RNLI ‘all at sea’ over sackings: claim
Whistleblower speaks out following sackings along the coast
The RNLI has come under fire for its handling of recent sackings at Whitby and Scarborough lifeboat stations.
The RNLI has come under fire for their handling of recent sackings at Whitby and Scarborough lifeboat stations.
A source who worked for the charity for decades in important roles, but did not wish to be named, has slammed the RNLI after recent incidents to have hit the headlines.
Earlier this month, two Whitby crew members were stood down over what the charity said was “the production of inappropriate material of a sexual nature”.
Four other crew members also quit following the sackings.
It followed on from the sacking of Scarborough coxswain Tom Clark for leading what the RNLI called an “unauthorised training exercise”. Mr Clark had more than 30 years service and had been awarded an MBE for his work with the charity.
Now, a source has told this paper that people coming through into management positions “do not understand the ethos, they do not understand the camaraderie and that’s what’s behind the situations that are arising now.
“What really hurts is to see the RNLI’s good name being dragged through the mud. Everybody around the coast will be wondering what is going on and why is it happening this way? I think it’s the inexperience of the managers.”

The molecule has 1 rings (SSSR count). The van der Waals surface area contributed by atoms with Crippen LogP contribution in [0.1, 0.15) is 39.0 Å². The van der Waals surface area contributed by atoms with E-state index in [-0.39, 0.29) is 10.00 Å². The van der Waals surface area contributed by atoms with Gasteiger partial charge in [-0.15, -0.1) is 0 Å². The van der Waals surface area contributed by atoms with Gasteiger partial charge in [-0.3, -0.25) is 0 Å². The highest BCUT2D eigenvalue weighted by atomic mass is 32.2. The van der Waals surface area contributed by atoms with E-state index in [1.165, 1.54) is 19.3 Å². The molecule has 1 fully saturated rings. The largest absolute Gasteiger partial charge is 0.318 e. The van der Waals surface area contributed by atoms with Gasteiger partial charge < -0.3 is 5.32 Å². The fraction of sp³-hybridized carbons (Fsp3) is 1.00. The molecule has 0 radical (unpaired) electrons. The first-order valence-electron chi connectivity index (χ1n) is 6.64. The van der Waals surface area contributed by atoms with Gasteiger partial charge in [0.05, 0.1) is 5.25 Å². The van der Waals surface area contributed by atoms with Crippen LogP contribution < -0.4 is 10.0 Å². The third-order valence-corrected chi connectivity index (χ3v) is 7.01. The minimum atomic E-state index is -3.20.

Responding to the claims, an RNLI spokesperson said: “Like all modern emergency services, the RNLI must adhere to the very highest standards to ensure the safety of our crew, our partners and those we rescue. To enable us to do this, some change is inevitable – we cannot operate in the same way we did 30 or 40 years ago, when the world was a very different place. Some of this change has been implemented to protect our volunteer crews and to make sure they have the very best training, equipment, assurance and the day-to-day support essential to providing a 24/7 lifesaving service. Other change has been necessary because of the greater demands and scrutiny being placed on charities.”
They added: “Many of our coastal staff team started their RNLI careers as volunteer crew or lifeguards – they understand just how important camaraderie is to a successful lifeboat crew. However, we are also duty bound to make sure a lifeboat station is a welcoming and inclusive environment where all volunteers, staff and visitors feel safe and are treated with respect.
“By tackling any behaviour which risks lives or risks the reputation of our charity, we are standing up for the thousands of dedicated RNLI volunteers who are committed to doing the right thing as they operate our 238 lifeboat stations around the clock.”
RNLI chief executive Paul Boissier has also broken his silence over the recent ontroversies. He said: “When you hear about something and are frustrated that there is not lots of information available, please take a moment to think about why we may need to be silent, is it because there are legal consequences for those involved? Is it because it would be wrong to share news that is far more sensitive than meets the eye? We do not take the decision to discipline an employee, stand a crew member down or take a boat off service lightly but sometimes we have to do it to ensure the safety of our people, and those we are here to serve, and to protect the reputation of the RNLI.”